According to Marzili (2007), this clique who is in favour of ES cells research is rather money-minded. They overemphasize on the possible benefits of ES cells and tend to blind side patients who are critically ill with only one hope; a cure to be able to sustain their life. He also indicated that ES cells have not been ascertained victorious thus far and the potentials of ES cells in curing Parkinson's disease and diabetes are deemed as propaganda. A fact sheet released by the Michigan Right to Life contains a typical statement: "Embryonic stem cell research has yet cure a single person of a single disease.....proponents have created a fairy tale, promising that cures are at the fingertips of scientists when this isn't the case (Marzili 2007)
Ethical Issues Concerning The Use Of Stem Cells In Research
Revile (2009) describes research on human embryonic stem cells as a form of destruction of the human embryos which is considered an immoral act as it is believed that from the very moment a sperm fuses into an ovum, a human life is formed. Therefore, killing a form of life is well thought out as unethical. The destruction of life even in the aspect of research is verified as cold-blooded murder. This inevitably causes impertinence for life writes Reville (2009). There is a line of reasoning between proponents and opponents of ES cell research regarding the usage of the superfluous number of residual human embryos following the IVF course of action. Proponents argue that instead of leaving it to die in the long run, why not it is used for a beneficial purpose such as a research to identify its significance in treatment of diseases. However, opponents are strongly in support of the fact that it is of nobody's right to take away another life or even to decide its fate in the near future. They stick up by accentuating that it is already a pity that their existence is of such, so the least that can be done to lessen their dejection is to permit them to depart this life peacefully writes Reville (2009) -(Irish Times, May 15th, 2009) Stem cell research can eventually lead to human cloning one day. Some argue that stem cell research in the far future can lead to knowledge on how to clone humans using SCNT. It is hard to say whether this is true but we have seen devastating consequences of other research-programmes, even with good intentions such as nuclear research. (Marzili 2007)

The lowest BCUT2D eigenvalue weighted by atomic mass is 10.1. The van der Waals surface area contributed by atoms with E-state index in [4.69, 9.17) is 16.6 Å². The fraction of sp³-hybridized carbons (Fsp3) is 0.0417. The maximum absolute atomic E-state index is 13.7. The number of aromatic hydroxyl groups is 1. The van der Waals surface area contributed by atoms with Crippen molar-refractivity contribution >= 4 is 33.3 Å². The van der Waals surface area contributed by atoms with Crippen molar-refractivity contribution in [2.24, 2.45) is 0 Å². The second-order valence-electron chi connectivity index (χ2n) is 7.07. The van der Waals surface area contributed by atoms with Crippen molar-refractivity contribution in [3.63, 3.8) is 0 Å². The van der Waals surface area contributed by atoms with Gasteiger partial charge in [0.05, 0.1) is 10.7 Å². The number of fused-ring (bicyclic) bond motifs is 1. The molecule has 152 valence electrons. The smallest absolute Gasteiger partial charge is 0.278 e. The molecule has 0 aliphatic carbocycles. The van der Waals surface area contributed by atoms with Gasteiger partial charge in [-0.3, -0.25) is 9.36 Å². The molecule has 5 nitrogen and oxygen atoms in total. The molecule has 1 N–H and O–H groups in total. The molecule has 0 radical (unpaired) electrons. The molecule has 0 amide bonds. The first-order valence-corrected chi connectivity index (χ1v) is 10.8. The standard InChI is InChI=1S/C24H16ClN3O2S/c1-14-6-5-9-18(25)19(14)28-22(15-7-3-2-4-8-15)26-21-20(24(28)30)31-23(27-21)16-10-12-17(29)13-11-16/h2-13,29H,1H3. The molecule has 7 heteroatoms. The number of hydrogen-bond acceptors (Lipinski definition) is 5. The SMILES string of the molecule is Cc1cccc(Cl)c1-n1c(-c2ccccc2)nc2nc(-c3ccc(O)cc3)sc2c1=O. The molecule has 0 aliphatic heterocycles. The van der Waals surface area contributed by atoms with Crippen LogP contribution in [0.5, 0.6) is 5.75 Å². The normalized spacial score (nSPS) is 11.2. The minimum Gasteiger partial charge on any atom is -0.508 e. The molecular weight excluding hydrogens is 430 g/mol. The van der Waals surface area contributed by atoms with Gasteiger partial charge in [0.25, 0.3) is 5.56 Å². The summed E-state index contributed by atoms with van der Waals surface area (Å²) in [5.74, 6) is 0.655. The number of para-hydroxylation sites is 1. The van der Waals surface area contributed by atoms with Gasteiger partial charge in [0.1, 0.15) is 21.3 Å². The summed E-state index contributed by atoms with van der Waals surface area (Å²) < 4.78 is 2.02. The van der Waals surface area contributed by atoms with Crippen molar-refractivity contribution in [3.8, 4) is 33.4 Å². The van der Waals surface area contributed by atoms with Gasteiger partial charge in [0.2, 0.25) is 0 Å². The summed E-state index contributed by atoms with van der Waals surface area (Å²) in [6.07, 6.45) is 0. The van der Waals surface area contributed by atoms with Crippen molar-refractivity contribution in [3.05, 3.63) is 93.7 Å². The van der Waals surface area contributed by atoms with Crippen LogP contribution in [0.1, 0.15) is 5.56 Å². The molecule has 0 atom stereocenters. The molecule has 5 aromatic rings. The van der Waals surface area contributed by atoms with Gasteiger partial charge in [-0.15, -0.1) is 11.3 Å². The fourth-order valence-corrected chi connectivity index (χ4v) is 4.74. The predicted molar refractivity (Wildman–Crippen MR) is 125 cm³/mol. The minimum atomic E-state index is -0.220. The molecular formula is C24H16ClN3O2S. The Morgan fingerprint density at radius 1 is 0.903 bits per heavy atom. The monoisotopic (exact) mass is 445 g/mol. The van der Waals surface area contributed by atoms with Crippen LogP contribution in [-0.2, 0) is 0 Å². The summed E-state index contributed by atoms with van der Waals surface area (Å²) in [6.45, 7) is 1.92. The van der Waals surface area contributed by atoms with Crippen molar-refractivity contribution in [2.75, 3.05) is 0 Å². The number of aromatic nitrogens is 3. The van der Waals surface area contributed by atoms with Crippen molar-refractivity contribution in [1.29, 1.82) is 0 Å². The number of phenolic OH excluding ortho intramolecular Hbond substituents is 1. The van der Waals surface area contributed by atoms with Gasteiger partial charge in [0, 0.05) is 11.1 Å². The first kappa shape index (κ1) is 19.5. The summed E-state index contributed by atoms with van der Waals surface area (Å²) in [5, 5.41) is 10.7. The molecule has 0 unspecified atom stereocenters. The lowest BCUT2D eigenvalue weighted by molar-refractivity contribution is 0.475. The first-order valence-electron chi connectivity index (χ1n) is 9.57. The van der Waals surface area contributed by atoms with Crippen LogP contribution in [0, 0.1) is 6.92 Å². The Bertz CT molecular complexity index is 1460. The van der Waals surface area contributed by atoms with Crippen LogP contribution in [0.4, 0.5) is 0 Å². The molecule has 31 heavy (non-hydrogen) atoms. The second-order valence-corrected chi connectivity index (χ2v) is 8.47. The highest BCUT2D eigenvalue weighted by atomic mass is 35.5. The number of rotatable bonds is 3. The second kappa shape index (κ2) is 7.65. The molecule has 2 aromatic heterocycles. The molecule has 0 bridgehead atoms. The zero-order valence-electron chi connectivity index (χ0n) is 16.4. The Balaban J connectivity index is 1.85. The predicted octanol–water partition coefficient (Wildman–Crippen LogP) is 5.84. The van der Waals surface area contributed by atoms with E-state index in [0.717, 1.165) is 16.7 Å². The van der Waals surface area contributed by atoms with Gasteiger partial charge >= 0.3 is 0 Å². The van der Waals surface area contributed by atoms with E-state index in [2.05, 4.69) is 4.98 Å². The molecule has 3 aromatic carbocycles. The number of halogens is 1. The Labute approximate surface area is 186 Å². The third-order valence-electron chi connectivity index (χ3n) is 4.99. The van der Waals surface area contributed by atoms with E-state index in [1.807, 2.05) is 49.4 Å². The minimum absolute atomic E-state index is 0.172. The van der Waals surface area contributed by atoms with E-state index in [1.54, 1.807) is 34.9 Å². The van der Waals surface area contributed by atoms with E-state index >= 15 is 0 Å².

One of the possible future implication if stem cell research is permitted, would probably be there will be more investments on adult stem cells than embryonic stem cells. Stem cell investment, research effort, and treatment focus is moving rapidly away from embryonic stem cells (ethical and technical challenges) to adult stem cells which are turning out to be far easier to convert into different tissues than we thought in 2000-2003 (2). expect rapid progress in adult stem cells and slower, less intense work with embryonic stem cells. And along the way we will see a number of biotech companies' fold, as a result of over-investment into embryonic stem cells, plus angst over ethics and image, without watching the radar screen closely enough, failing to see the onward march of adult stem cell technology. Using embryos as a source of spare-part cells will always be far more controversial than using adult tissue, or perhaps cells from umbilical cord after birth, and investors will wish to reduce unnecessary risk, both to the projects they fund, and to their own organisations by association. <http://www.globalchange.com/stemcells2.htm>
Another possible outcome would be the advancement of adult stem cells. History will show that, by 2020, we were already able to produce a wide range of tissues using adult stem cells, with spectacular progress in tissue building and repair. In some cases, these stem cells will be actually incorporated into the new repairs as differentiated cells, in other cases; they will be temporary assistants in local repair processes. <http://www.globalchange.com/stemcells2.htm>
In my opinion, stem cell research should be permitted. Despite the divided opinions about stem cell research, the research has not stopped. The controversy about the embryonic stem cells has slowed progress in some areas but the research still goes on in universities and laboratories in the world. If one nation outlaws it, other countries allow and even encourage it. The knowledge cannot be undone. The science goes forward.